Water Contamination

Contaminants in Your Drinking Water
To assure a safe water supply, municipal (city) water systems are required to test their water on a regular basis. However if you have a private well it's up to you to make sure your water is free of contaminants. For a small fee, the Scott County Environmental Health Department sells a water test kit that will detect the presence of coliform bacteria and nitrate, two contaminants commonly found in drinking water.

High concentrations of nitrate in drinking water can cause a life-threatening condition in infants called methemoglobinemia. This illness is called "blue baby syndrome" because it causes a blue tint in the infant's skin due to lower oxygen levels in the blood. Although nitrate in drinking water is not normally considered harmful to older children or healthy adults, its presence in that water does indicate an increased likelihood that other disease causing contaminants may also be present.

Testing Your Water
Likewise, testing for coliform bacteria is important because coliform is an excellent "indicator species" whose presence indicates a strong likelihood that the water supply has been contaminated. Testing for the presence of an “indicator” species or organism that is easy to find is a good idea, since testing for every type of harmful bacteria would be difficult and very expensive. If your water sample shows the presence of coliform bacteria, then your water supply likely has some degree of contamination.

Testing for coliform bacteria and nitrate is a good idea, especially after:
  • A heavy spring or summer rainstorm.
  • Your well is flooded or damaged.
  • Your water exhibits a change in color, taste or smell.
Things to Remember
A few important things to remember about your drinking water supply:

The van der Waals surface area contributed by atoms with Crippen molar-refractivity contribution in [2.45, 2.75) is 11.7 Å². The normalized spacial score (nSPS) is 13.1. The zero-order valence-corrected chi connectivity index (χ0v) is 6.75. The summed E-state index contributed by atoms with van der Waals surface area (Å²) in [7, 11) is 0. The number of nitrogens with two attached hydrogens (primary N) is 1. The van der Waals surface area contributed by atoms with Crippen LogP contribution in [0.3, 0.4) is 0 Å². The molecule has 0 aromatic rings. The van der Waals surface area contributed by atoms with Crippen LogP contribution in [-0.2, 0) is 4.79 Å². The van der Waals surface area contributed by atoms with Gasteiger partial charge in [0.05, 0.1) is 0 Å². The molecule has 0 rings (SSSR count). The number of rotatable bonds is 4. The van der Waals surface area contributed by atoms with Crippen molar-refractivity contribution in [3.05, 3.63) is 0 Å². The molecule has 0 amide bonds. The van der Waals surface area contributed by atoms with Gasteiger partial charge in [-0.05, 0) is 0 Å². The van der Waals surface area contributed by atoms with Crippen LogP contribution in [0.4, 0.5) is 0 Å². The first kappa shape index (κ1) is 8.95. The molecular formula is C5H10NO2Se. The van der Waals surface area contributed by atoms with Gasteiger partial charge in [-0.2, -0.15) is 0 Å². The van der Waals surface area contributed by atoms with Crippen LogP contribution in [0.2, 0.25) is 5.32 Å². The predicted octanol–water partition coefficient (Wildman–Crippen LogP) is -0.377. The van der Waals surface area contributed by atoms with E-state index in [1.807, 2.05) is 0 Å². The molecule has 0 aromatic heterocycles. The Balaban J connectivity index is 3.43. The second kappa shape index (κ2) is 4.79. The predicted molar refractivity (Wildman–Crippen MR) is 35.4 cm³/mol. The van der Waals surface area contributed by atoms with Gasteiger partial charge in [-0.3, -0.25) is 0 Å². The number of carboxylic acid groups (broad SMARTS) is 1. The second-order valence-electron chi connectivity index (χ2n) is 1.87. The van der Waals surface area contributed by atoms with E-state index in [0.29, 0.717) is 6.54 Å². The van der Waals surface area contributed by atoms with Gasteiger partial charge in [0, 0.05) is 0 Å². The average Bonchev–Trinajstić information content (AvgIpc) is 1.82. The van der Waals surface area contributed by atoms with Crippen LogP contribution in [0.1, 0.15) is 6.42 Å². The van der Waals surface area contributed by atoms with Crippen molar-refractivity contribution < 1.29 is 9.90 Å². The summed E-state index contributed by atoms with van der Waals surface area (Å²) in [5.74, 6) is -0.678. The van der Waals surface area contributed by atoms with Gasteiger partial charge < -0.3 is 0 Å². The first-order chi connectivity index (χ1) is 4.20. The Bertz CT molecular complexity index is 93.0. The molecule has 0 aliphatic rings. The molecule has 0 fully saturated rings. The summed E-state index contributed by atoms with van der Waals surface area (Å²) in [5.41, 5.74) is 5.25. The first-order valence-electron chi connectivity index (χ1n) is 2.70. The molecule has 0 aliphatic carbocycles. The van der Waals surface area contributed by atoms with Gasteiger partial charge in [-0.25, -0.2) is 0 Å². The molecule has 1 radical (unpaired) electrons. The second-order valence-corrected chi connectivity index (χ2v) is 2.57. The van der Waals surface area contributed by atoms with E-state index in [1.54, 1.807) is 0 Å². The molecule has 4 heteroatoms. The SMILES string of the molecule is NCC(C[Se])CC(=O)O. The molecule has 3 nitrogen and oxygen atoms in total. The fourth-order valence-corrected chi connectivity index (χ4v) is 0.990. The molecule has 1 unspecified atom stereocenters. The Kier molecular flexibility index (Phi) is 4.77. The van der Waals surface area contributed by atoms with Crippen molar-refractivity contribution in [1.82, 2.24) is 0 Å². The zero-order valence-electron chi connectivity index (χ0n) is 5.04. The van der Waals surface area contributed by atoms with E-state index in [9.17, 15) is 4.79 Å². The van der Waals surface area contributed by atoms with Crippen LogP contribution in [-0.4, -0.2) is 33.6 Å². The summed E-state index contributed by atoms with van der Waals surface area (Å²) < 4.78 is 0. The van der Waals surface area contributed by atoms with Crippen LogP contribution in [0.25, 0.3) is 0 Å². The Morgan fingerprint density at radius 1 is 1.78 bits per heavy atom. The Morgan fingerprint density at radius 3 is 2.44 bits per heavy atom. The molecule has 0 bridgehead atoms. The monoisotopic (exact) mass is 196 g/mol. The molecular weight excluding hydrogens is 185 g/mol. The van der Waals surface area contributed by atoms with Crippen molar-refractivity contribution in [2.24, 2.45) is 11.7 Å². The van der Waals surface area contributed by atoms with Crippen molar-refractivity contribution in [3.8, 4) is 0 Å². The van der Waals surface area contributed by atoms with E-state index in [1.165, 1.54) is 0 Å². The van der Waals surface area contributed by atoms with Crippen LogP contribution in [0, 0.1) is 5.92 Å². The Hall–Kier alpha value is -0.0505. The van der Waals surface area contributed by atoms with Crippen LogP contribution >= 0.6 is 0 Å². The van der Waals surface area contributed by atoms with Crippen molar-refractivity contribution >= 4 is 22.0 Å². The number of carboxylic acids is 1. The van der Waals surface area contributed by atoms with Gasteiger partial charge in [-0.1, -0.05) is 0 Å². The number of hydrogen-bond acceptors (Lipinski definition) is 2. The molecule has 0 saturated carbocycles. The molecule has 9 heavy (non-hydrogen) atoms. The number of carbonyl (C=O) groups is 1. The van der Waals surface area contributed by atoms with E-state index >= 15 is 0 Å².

• Common sources of bacterial contamination are livestock waste, failing septic systems, and/or contaminated surface water that has somehow migrated into a well or aquifer.
  • Common sources of nitrate in groundwater are fertilizers, septic systems, livestock waste, and naturally occurring nitrate in the surrounding soil.
  • A water-testing lab will describe nitrate concentrations in one of two ways. The lab may describe the nitrate concentration as the amount of actual "nitrate" or as the amount of "nitrate-nitrogen." The maximum contaminant level for nitrate in a public water supply is 44 parts per million (ppm), which is the equivalent of a nitrate-nitrogen concentration of 10 ppm.
  • If unacceptable nitrate levels are found in your water, do not boil the water in an attempt to purify it. Boiling the water will not reduce the nitrate levels, but will actually increase the concentration of nitrate contamination in your drinking water due to evaporation. Instead of boiling your water, use bottled water until you can treat the well water, eliminate the pollution source, or make any necessary repairs.
While the Minnesota Department of Health cannot require someone with a contaminated private water supply to correct the condition, it certainly does recommend that you find and fix the problem, disinfect your water system, and then submit another sample for analysis. Your local department of public health, a licensed well driller, or a pump repairman can further explain the proper techniques for disinfecting a well.

More Information
Contact the Scott County Environmental Health Department at 952-496-8475 for further information.